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Review
, 68 (4), 686-91

Status of the Microbial Census

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Review

Status of the Microbial Census

Patrick D Schloss et al. Microbiol Mol Biol Rev.

Abstract

Over the past 20 years, more than 78,000 16S rRNA gene sequences have been deposited in GenBank and the Ribosomal Database Project, making the 16S rRNA gene the most widely studied gene for reconstructing bacterial phylogeny. While there is a general appreciation that these sequences are largely unique and derived from diverse species of bacteria, there has not been a quantitative attempt to describe the extent of sequencing efforts to date. We constructed rarefaction curves for each bacterial phylum and for the entire bacterial domain to assess the current state of sampling and the relative taxonomic richness of each phylum. This analysis quantifies the general sense among microbiologists that we are a long way from a complete census of the bacteria on Earth. Moreover, the analysis indicates that current sampling strategies might not be the most effective ones to describe novel diversity because there remain numerous phyla that are globally distributed yet poorly sampled. Based on the current level of sampling, it is not possible to estimate the total number of bacterial species on Earth, but the minimum species richness is 35,498. Considering previous global species richness estimates of 10(7) to 10(9), we are certain that this estimate will increase with additional sequencing efforts. The data support previous calls for extensive surveys of multiple chemically disparate environments and of specific phylogenetic groups to advance the census most rapidly.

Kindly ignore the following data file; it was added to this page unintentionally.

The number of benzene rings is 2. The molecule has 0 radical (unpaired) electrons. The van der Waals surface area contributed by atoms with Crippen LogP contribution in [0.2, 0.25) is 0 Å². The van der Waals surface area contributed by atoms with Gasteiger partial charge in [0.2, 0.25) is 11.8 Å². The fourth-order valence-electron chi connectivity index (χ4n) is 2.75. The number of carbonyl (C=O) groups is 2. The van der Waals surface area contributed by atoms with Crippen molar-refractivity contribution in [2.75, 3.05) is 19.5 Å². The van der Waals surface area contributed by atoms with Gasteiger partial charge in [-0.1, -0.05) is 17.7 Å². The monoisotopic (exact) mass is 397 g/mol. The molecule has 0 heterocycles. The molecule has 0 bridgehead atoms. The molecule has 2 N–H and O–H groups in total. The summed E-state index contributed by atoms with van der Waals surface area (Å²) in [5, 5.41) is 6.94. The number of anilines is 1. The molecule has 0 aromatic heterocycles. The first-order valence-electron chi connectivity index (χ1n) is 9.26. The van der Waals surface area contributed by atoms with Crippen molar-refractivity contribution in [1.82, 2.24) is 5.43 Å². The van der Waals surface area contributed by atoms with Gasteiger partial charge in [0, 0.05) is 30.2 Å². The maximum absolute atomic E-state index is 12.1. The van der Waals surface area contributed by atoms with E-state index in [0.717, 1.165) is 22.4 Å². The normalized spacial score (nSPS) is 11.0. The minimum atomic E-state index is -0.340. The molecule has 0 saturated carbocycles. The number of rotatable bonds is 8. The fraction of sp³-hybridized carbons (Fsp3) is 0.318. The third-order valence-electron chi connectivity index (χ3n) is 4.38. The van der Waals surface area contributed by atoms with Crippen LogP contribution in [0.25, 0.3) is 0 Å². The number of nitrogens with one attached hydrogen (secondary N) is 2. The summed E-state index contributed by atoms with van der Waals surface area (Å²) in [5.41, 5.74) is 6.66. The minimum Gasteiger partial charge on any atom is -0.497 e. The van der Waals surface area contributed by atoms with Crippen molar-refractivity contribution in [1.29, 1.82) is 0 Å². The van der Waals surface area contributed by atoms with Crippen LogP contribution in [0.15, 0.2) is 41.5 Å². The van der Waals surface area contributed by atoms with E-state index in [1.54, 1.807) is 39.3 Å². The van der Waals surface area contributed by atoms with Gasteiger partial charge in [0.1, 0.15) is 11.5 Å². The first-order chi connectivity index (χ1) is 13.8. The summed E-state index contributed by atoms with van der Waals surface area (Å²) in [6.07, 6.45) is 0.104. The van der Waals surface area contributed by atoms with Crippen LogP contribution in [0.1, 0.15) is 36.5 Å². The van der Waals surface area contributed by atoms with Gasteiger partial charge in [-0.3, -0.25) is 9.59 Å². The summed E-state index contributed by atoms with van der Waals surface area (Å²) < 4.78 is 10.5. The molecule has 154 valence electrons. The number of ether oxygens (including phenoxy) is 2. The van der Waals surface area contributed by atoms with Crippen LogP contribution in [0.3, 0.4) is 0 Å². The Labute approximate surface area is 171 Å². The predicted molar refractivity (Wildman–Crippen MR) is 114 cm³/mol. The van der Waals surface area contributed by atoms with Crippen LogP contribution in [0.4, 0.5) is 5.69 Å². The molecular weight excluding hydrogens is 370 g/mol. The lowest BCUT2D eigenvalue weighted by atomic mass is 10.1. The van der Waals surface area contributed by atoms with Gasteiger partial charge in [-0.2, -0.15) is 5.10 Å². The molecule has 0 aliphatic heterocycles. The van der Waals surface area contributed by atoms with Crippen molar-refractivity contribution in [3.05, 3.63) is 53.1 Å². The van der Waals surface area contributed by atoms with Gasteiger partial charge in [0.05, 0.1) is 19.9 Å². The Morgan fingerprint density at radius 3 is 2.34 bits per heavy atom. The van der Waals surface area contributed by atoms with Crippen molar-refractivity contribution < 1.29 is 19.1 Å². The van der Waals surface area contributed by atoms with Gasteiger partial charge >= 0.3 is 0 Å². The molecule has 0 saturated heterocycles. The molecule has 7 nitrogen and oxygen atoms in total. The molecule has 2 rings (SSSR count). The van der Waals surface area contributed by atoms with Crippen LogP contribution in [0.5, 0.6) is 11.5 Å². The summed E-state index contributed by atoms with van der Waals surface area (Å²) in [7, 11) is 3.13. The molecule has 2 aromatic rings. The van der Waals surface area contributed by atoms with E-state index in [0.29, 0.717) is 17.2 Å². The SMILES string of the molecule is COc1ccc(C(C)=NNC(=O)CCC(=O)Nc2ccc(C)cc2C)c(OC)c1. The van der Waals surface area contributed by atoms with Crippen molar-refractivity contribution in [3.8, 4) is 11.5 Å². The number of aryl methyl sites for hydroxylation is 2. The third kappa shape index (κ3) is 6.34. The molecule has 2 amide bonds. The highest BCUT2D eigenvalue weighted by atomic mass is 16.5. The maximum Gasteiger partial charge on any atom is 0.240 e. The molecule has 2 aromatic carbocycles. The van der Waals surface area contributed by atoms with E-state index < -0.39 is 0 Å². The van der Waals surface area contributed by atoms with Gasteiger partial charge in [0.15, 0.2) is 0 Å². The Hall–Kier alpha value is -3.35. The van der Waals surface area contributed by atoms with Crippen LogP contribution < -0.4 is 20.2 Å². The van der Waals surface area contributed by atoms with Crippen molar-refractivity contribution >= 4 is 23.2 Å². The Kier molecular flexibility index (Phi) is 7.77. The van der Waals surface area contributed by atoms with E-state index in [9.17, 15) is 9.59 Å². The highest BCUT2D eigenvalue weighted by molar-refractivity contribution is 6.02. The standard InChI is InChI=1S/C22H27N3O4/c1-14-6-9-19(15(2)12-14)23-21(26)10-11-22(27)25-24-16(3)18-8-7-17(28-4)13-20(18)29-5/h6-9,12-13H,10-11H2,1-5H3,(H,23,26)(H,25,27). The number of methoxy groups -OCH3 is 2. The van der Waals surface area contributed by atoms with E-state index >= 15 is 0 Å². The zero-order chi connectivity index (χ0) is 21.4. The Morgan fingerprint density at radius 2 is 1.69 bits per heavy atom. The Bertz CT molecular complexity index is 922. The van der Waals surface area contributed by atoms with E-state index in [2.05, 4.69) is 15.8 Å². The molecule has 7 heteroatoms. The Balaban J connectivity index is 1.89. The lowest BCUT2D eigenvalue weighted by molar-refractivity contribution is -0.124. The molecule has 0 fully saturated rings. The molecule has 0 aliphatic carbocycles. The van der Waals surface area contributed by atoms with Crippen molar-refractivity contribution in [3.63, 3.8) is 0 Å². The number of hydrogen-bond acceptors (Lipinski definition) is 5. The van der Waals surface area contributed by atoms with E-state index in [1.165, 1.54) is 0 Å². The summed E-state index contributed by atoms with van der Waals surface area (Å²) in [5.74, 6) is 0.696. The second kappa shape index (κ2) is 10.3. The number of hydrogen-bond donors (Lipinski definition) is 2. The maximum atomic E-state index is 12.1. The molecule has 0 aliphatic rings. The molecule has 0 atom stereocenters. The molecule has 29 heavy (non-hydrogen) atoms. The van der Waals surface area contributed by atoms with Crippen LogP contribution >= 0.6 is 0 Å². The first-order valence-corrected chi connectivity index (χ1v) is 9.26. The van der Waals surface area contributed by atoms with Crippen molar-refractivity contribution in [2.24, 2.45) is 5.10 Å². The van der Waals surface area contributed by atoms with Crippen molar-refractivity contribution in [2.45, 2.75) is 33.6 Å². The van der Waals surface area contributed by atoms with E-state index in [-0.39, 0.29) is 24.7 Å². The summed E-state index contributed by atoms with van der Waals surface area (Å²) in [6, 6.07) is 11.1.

Figures

FIG. 1.
FIG. 1.
Phylogenetic tree of the Bacteria showing established phyla (italicized Latinized names) and candidate phyla described previously (9, 10, 19), using the November 2003 ARB database (http://arb-home.de [15]) with 16,964 sequences that are over 1,000 bp. The vertex angle of each wedge indicates the relative abundance of sequences in each phylum, and the length of each side of the wedge indicates the range of branching depth found in that phylum. The density of shading of each wedge corresponds to the proportion of sequences in that phylum obtained from cultured representatives. None of the candidate phyla have cultured representatives.
FIG.2.
FIG.2.
Rarefaction curves constructed with accessions from the RDP-II in the OP11 (A), Acidobacterium (B), and γ-Proteobacteria (C) phyla and for all 16S rRNA genes (D) at various distances. Each distance represents the maximum difference allowed for DOTUR to consider a group of sequences to be in the same OTU.
FIG. 3.
FIG. 3.
Collector's curve of the Chao1 nonparametric richness estimator for sequences in the RDP-II. Accession numbers were used to determine the order in which sequences have been sampled. OTUs defined by a collection of identical sequences reached an estimate of 325,040 different OTUs.

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